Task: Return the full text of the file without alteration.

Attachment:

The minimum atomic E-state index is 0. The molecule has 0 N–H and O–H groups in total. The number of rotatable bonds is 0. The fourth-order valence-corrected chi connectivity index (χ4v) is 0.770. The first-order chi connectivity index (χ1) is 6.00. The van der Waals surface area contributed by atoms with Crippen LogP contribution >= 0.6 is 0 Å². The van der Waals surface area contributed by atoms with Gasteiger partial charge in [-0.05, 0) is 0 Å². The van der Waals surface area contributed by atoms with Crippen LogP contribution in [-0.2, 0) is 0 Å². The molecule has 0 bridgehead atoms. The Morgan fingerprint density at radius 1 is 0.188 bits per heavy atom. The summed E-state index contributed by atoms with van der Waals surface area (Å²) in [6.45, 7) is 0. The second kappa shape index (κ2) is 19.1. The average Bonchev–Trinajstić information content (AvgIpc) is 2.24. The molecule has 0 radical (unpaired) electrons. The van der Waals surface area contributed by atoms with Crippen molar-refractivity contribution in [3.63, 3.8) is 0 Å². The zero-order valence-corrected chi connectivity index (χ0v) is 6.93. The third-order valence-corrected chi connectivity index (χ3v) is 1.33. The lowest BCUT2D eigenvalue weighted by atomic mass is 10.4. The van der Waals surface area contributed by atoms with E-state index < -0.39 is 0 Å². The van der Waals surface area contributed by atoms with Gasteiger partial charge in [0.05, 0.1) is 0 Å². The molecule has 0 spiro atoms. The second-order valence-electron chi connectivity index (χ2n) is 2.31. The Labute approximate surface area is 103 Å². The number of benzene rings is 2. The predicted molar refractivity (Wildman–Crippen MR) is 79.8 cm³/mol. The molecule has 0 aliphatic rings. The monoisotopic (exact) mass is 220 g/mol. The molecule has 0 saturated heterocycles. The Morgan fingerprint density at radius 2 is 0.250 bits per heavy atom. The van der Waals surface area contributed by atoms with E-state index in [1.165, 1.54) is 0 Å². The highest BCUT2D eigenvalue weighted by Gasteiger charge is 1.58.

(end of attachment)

The minimum atomic E-state index is 0. The molecule has 0 N–H and O–H groups in total. The number of rotatable bonds is 0. The fourth-order valence-corrected chi connectivity index (χ4v) is 0.770. The first-order chi connectivity index (χ1) is 6.00. The van der Waals surface area contributed by atoms with Crippen LogP contribution >= 0.6 is 0 Å². The van der Waals surface area contributed by atoms with Gasteiger partial charge in [-0.05, 0) is 0 Å². The van der Waals surface area contributed by atoms with Crippen LogP contribution in [-0.2, 0) is 0 Å². The molecule has 0 bridgehead atoms. The Morgan fingerprint density at radius 1 is 0.188 bits per heavy atom. The summed E-state index contributed by atoms with van der Waals surface area (Å²) in [6.45, 7) is 0. The second kappa shape index (κ2) is 19.1. The average Bonchev–Trinajstić information content (AvgIpc) is 2.24. The molecule has 0 radical (unpaired) electrons. The van der Waals surface area contributed by atoms with Crippen molar-refractivity contribution in [3.63, 3.8) is 0 Å². The zero-order valence-corrected chi connectivity index (χ0v) is 6.93. The third-order valence-corrected chi connectivity index (χ3v) is 1.33. The lowest BCUT2D eigenvalue weighted by atomic mass is 10.4. The van der Waals surface area contributed by atoms with E-state index < -0.39 is 0 Å². The van der Waals surface area contributed by atoms with Gasteiger partial charge in [0.05, 0.1) is 0 Å². The molecule has 0 spiro atoms. The second-order valence-electron chi connectivity index (χ2n) is 2.31. The Labute approximate surface area is 103 Å². The number of benzene rings is 2. The predicted molar refractivity (Wildman–Crippen MR) is 79.8 cm³/mol. The molecule has 0 aliphatic rings. The monoisotopic (exact) mass is 220 g/mol. The molecule has 0 saturated heterocycles. The Morgan fingerprint density at radius 2 is 0.250 bits per heavy atom. The van der Waals surface area contributed by atoms with E-state index in [1.165, 1.54) is 0 Å². The highest BCUT2D eigenvalue weighted by Gasteiger charge is 1.58.